When I was little I remember sitting in my parents' garden after we'd spent that first full day of spring getting all the baby seedlings in the ground. I would plant myself next to a tiny twig of a tomato and watch it as hard as I could. And I would tell my father that I saw it grow. Today I believe I can't see a plant grow and I am sad that I have lost that ability, but I am trying to learn the skill again.
I have the glorious opportunity afforded to parents and teachers alike - to see growth happen right before my eyes in the ongoing evolution of my child.
When he was 8-months old my son crawled into the living room and tried to eat the sunspots off the carpet. Last week he carried an empty bowl upstairs, filled it with his toys, and tried to feed them to our dog. Today he figured out how to get himself onto the top of a slide and invented four different ways to slide down.
I used to think kids learned everything from the adults in their lives, but today I am changing my thinking. Today I think adults learn a great deal from kids, and when protected from danger but left to their own devices, kids do a huge amount of their learning all by themselves. To go from a totally dependent newborn 13 months ago to someone who knows what interests him, where he wants to go, how he wants to get there, who he wants to "talk" to, what he wants to eat, ... at this rate I suspect that there is no stopping his quest for self actualization. And why would I want to?
But then I consider what will happen in a few years when he enters the box called school. Suddenly there will be a time and place for climbing under beds and studying cobwebs. There will be seats to sit in for longer than you want to. Papers that require you to stay inside the lines. Separate categories for "real" and "imaginary". One "right way" to get down a slide.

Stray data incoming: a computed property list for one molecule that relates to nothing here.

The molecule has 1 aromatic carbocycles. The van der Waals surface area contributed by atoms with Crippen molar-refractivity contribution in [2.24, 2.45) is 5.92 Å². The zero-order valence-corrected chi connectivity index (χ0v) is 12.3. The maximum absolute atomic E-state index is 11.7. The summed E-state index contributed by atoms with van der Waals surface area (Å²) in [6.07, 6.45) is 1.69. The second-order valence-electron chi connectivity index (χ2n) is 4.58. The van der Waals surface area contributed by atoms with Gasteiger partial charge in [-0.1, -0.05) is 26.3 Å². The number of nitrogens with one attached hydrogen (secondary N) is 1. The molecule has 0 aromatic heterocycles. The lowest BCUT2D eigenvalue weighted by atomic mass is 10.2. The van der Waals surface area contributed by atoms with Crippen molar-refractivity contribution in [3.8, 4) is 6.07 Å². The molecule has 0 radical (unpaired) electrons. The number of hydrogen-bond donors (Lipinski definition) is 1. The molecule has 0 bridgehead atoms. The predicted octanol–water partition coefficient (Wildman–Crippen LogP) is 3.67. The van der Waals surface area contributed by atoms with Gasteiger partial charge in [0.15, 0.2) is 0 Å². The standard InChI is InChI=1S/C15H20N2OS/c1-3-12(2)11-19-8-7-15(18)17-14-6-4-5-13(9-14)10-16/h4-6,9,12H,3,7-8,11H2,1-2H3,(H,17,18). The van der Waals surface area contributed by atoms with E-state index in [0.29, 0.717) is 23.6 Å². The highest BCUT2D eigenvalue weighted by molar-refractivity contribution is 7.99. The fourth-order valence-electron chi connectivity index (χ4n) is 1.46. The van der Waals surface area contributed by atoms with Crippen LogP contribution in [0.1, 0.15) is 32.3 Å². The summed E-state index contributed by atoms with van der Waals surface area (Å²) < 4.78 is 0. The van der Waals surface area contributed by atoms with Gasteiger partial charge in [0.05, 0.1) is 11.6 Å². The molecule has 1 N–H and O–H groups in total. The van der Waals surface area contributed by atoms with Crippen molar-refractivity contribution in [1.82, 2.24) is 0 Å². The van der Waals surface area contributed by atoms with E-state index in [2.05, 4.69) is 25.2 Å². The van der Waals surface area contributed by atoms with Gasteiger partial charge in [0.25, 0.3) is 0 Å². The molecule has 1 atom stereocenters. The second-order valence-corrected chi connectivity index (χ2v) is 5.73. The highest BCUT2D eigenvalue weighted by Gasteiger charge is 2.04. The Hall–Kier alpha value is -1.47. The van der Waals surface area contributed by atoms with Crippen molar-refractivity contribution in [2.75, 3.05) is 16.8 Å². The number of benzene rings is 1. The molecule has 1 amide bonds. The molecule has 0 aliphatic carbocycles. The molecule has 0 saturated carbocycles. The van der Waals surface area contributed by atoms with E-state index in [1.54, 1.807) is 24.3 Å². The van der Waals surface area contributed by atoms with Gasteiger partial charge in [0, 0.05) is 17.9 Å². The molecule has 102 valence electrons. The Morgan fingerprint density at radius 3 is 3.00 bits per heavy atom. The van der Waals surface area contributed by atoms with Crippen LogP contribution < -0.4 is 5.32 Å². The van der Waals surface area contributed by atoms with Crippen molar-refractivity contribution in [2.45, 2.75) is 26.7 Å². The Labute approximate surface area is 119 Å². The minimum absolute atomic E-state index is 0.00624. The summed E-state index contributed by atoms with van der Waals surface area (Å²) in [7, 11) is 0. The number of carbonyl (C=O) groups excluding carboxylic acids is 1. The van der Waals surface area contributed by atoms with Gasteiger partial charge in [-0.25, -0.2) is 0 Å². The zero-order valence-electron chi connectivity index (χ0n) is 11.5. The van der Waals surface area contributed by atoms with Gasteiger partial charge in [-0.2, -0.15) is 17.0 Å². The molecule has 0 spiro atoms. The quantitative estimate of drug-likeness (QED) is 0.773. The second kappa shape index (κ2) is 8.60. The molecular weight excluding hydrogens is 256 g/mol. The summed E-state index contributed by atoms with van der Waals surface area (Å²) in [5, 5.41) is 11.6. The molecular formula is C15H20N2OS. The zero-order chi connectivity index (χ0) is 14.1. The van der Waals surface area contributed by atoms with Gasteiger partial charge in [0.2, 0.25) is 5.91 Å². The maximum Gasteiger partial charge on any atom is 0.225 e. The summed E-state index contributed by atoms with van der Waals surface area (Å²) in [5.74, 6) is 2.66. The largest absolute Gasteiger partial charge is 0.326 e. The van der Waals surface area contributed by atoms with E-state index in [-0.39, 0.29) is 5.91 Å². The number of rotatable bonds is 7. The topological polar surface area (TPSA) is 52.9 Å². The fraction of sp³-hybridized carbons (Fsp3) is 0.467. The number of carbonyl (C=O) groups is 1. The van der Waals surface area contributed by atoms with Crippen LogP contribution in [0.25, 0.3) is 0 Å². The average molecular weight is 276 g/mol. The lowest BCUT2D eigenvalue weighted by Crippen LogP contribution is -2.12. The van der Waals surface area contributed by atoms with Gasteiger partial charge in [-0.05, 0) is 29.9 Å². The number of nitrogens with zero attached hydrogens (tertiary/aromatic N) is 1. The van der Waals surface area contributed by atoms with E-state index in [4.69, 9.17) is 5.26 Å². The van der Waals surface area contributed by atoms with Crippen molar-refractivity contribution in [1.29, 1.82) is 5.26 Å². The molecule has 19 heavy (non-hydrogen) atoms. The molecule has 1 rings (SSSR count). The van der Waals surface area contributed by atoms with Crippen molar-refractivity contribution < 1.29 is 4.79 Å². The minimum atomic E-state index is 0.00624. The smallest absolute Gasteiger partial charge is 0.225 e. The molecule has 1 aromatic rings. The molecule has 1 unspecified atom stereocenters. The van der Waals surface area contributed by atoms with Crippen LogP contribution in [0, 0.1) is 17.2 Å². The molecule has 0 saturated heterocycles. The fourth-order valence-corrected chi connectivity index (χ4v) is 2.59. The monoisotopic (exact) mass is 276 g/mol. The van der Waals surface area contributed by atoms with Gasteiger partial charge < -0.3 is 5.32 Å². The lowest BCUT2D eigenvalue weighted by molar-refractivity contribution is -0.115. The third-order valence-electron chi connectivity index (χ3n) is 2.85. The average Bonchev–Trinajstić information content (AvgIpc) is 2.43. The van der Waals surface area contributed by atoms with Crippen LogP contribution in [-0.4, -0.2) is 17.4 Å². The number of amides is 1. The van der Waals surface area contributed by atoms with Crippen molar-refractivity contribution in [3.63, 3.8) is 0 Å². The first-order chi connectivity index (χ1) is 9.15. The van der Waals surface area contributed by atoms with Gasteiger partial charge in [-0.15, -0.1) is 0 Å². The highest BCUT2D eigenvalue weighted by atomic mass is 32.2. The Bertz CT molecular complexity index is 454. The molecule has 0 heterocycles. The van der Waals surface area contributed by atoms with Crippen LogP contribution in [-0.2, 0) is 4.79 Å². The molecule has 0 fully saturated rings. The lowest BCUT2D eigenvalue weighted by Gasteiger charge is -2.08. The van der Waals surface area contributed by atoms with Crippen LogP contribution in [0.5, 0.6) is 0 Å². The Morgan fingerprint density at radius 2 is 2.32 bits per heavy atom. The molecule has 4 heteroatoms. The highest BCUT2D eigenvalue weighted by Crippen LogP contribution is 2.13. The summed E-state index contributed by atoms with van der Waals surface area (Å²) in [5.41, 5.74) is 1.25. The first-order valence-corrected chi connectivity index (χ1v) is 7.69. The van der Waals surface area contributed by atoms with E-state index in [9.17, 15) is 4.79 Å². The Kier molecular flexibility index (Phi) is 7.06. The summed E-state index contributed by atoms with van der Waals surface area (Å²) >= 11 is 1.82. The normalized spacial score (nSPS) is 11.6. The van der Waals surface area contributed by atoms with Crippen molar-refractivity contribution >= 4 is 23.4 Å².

Of course there will also be whole worlds opened up to him through the ability to read. He will discover the power of numbers in the space of they day where he once discovered bugs and weeds. And the study of science, social studies, art, and music will expand his imaginary world beyond things he's actually experienced and into things that he never thought of before.
But on that journey I know most of us lose the ability to taste the sun or to see a slide as more than something you get down feet first. I am wondering if maybe that ability is precisely what we really need as adults to imagine our way out of some of the inexplicable situations into which we get ourselves.
Keith Johnstone calls adults "atrophied children." When something atrophies, it wastes away due to neglect. When you consider what happens in most school settings it is easy to see how this process begins and why we get to this sad place where we forget how to play and imagine as adults.
It is the great fortune of teachers, parents, and people who choose to be influenced by children that we do not have to forget this skill entirely. The more we open ourselves to letting kids be kids, and allowing them to do their own kind of growing and not just the growing we want them to do - the more we build the muscles of our inner atrophied children.
Today I went down the slide with my son... albiet the "right way." A 3-year-old nearby looked up at us and told me "hey, you're too big to be on that slide." And I looked back at him and said, "No I'm not."